Get access

DO INSIDERS PRACTICE WHAT THEY PREACH? INFORMED OPTION EXERCISES AROUND MERGERS AND ACQUISITIONS

Authors


  • We are very grateful to our referee, Jie Cai, for his insightful feedback through the review process. We also thank seminar participants at the University of Connecticut, the University of Kentucky, Mississippi State University, West Virginia University, Georgia State University, the 2009 ISCTE Business School (IBS) Mergers and Acquisitions Conference, 2009 Eastern Finance Association, 2008 Financial Management Association, and the 2008 Southern Finance Association meetings for useful comments and suggestions. We also appreciate the comments of Leonce Bargeron, Ivan Brick, Don Chance, Qinglei Dai, Kristine Hankins, Ann Marie Hibbert, Michael Highfield, Brad Jordan, Jayant Kale, Alexander Kurov, Greg Nagel, Ken Roskelley, Harvey Ryan, Costanza Meneghetti, Omesh Kini, Jason Smith, Katsiaryna Salavei, Mike Stegemoller, Ninon Sutton, and Adam Yore.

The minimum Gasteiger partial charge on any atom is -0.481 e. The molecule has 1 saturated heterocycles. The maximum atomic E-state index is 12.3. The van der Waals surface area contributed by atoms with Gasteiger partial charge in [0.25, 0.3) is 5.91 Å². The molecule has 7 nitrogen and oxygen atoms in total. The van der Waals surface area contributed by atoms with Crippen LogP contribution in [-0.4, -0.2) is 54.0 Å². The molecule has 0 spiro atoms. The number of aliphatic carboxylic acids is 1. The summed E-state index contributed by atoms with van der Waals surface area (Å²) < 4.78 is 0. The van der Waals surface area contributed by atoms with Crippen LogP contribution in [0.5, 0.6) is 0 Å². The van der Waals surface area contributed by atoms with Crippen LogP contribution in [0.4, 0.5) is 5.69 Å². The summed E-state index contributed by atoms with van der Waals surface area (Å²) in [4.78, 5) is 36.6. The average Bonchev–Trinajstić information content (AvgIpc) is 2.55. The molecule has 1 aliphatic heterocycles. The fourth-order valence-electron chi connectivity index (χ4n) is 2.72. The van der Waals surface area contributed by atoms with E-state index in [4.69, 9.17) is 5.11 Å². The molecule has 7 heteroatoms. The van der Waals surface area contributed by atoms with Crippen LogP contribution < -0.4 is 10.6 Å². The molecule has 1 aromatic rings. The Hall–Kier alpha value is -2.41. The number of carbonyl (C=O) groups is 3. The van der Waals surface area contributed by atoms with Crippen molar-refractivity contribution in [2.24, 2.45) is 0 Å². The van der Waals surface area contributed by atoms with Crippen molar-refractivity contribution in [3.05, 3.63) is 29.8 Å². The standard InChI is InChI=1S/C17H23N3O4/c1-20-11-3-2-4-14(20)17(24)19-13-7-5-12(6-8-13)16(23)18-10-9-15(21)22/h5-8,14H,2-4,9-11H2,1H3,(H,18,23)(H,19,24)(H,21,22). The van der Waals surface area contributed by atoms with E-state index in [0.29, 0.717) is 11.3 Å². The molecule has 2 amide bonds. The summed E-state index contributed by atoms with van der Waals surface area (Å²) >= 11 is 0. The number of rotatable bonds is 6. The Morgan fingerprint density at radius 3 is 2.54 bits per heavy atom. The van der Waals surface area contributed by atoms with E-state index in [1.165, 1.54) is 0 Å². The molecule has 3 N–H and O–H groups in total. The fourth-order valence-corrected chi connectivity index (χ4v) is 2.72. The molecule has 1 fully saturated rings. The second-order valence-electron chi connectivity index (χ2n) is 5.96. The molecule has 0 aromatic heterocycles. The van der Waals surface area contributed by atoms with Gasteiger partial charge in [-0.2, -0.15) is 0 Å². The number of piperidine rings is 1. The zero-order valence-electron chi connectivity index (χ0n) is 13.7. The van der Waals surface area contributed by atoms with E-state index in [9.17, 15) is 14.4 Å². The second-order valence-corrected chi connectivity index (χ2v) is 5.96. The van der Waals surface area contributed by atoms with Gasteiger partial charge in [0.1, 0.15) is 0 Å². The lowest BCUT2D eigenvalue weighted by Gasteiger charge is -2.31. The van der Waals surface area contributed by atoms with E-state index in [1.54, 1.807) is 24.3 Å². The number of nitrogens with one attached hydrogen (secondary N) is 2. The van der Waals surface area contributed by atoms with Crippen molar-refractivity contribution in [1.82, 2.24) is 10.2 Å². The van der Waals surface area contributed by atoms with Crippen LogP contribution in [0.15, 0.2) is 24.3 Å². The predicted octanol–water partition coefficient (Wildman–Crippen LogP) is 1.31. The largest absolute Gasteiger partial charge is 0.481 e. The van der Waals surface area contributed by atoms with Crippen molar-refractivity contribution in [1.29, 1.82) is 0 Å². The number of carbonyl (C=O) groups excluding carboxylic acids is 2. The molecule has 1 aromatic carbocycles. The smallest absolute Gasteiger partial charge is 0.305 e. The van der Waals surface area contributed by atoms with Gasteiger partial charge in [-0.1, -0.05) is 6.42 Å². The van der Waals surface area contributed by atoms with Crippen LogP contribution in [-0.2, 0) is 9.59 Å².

Abstract

We examine executive stock option exercises around a sample of merger and acquisition announcements between 1996 and 2006, focusing on a subset we identify as potentially informed. For stock-financed acquisitions, we find a surge in informed exercises by acquirer insiders in the year leading up to the acquisition announcement, but target insiders display no similar increase. We find the market reaction upon the announcement for acquirers is negatively related to extreme early exercises and find some evidence of long-run underperformance. Overall, our evidence indicates that insiders knowingly bid for firms when they personally believe their own firm is overvalued.

Ancillary